I think it is similar with sexism and racism. Show us an act of overt racism or sexism and I think everyone here would condemn it. But that’s not what the past few decades have been about. Rather, it’s been about training the untermensch in Crimestop So yeah, pardon us if we get a little exercised about rash judgement.

  • c matt says:

    Well, CJ, if it is anyone’s fault that non-leftists feel that way, it is probably the leftists’, After crying wolf over racism, sexism and every-other-ism for so long, it is not difficult to be skeptical of the use of the term.

  • Marissa says:

    I can’t see how all sexism is a bad thing. So even if I see an act of overt sexism, it has to actually be morally wrong. For instance, not allowing women into the military, or fire corps, or police, is sexism–discrimination based on sex–but not morally wrong. Not only are most women physically incapable of performing the tasks involved, even the extremely small minority who is capable disrupt the male dynamic in negative ways. And acting like men, ensconcing themselves in male places, is not good for femininity or chastity. And yet a typical leftist who reads what I just wrote would accuse me of sexist oppression. You’ll have to convince me that sexism, as defined by discrimination based on sex, is wrong in the first place.

    The vast majority of people in the entire world are sexist based on their exclusive choice of mates from the opposite sex.

  • Zippy says:

    Marissa:

    I think that there is such a thing as misogyny: hating women simply because they are women, or treating women as chattel, etc.

    But I agree that most of what is considered sexism in modern liberal societies is not morally wrong.

  • Marissa says:

    Yes, you’re right, Zippy. Maybe that’s what sexism and racism should mean. Hatred of the particular sex or race in question, not discrimination against them.

  • “Sexism” in liberal parlance means noticing that men and women are different. One of the symptoms of this refusal to notice those differences is the prevalence of 90 pound waifs taking on six linebackers at once in melee combat in fiction these days.

  • Scott W. says:

    After crying wolf over racism, sexism and every-other-ism for so long, it is not difficult to be skeptical of the use of the term.

    Indeed. Here is Mia McKenzie in all her argumentum ad baculum glory (my emphasis):

    —I see the appeal to white folks in thinking about racism this way. The “whack job” approach allows people to separate racist thinking and behavior from themselves. It’s that crazy screaming dude over there who’s racist. It’s your drunk uncles. It’s your he-was-so-quiet-and-seemed-so-normal-before-he-walked-into-the-mall-and-started-shooting-people neighbors. All of whom you can shake your heads at with furrowed brows while proclaiming that you’re “not like that.”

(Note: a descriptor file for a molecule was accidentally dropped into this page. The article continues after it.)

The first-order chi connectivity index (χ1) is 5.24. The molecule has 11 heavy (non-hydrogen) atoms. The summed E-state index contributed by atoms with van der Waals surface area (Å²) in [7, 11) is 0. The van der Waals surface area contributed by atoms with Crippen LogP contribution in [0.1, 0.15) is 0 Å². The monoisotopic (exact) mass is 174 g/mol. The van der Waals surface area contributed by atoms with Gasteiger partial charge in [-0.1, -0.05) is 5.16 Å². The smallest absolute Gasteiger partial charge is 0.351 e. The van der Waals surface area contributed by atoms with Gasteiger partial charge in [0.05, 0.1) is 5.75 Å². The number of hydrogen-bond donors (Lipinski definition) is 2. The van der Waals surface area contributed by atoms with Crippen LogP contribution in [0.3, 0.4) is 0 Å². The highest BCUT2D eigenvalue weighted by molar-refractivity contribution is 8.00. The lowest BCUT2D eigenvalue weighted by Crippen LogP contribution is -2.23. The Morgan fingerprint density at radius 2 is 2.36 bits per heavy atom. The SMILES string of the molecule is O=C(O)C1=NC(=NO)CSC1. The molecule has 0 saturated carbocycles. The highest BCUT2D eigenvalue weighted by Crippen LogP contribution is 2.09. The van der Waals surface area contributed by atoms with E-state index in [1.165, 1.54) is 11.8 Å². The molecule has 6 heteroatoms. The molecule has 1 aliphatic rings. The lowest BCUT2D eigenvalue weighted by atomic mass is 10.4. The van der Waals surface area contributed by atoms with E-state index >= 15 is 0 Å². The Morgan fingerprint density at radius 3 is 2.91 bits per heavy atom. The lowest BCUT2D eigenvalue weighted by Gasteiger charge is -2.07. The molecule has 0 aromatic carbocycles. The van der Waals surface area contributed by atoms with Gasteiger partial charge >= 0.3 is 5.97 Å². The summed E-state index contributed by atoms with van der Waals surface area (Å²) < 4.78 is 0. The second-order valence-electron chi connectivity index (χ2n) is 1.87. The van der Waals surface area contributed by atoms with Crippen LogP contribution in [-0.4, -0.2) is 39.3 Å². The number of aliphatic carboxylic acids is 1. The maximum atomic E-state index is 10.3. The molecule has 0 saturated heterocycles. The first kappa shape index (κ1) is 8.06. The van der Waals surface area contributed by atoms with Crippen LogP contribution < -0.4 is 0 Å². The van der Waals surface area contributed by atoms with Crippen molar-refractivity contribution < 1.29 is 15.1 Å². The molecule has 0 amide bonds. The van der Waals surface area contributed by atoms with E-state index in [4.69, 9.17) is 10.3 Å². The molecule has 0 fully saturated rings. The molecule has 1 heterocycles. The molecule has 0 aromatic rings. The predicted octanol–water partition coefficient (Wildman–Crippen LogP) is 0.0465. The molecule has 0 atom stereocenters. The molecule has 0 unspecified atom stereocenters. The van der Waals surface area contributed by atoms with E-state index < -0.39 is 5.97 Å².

But you are.

    White people, you need to get this: you are racist. The first step is admitting that you are part of the problem.

    I am not going to tell you why or how you are racist. I’m not here for your education.

    And here’s an account of a white woman completely absorbed borg-like by quasi-religious anti-racism with a stolen narrative of Guilt and Redemption:

    —Sandy, Jim, and Karen work at a downtown community center where they help low-income residents apply for rental housing. Sandy has a bad feeling about Jim: She notices that when black clients come in, he tends to drift to the back of the office. Sandy suspects racism. (She and Jim are both white.) On the other hand, she also notices that Jim seems to get along well with Karen, who is black. As the weeks go by, Sandy becomes more uncomfortable with the situation. But she feels uncertain about how to handle it. Test question: What should Sandy do?

    If you answered that Sandy’s first move should be to talk to Karen, and ask how Jim’s behavior made her feel, you are apparently a better antiracist than I am: That, for what it’s worth, was the preferred solution offered by my instructor at Thinking About Whiteness and Doing Anti-Racism, a four-part evening workshop for community activists, presented in early 2010 at the Toronto Women’s Bookstore.

    My own answer, announced loud in class, was that Sandy should approach Jim discretely, explaining to him how others in the office might perceive his actions. Or perhaps the manager of the community center could be asked to give a generic presentation about the need to treat clients in a color-blind manner, on a no-names basis.

    The problem with my approach, the instructor indicated, lay in the fact that I was primarily concerned with the feelings of my fellow Caucasian Jim. I wasn’t treating Karen like a “full human being” who might have thoughts and feelings at variance with her superficially friendly workplace attitude.

    Moreover, I was guilty of “democratic racism”– by which we apply ostensibly race-neutral principles, such as “due process”, constantly demanding clear “evidence” of wrongdoing, rather than confronting prima facie instances of racism head on. “It seems we’re always looking for more proof,” said the instructor, an energetic thirtysomething left-wing activist named Sheila Wilmot who’s been teaching this course for several years. “When it comes to racism, you have to trust your gut.”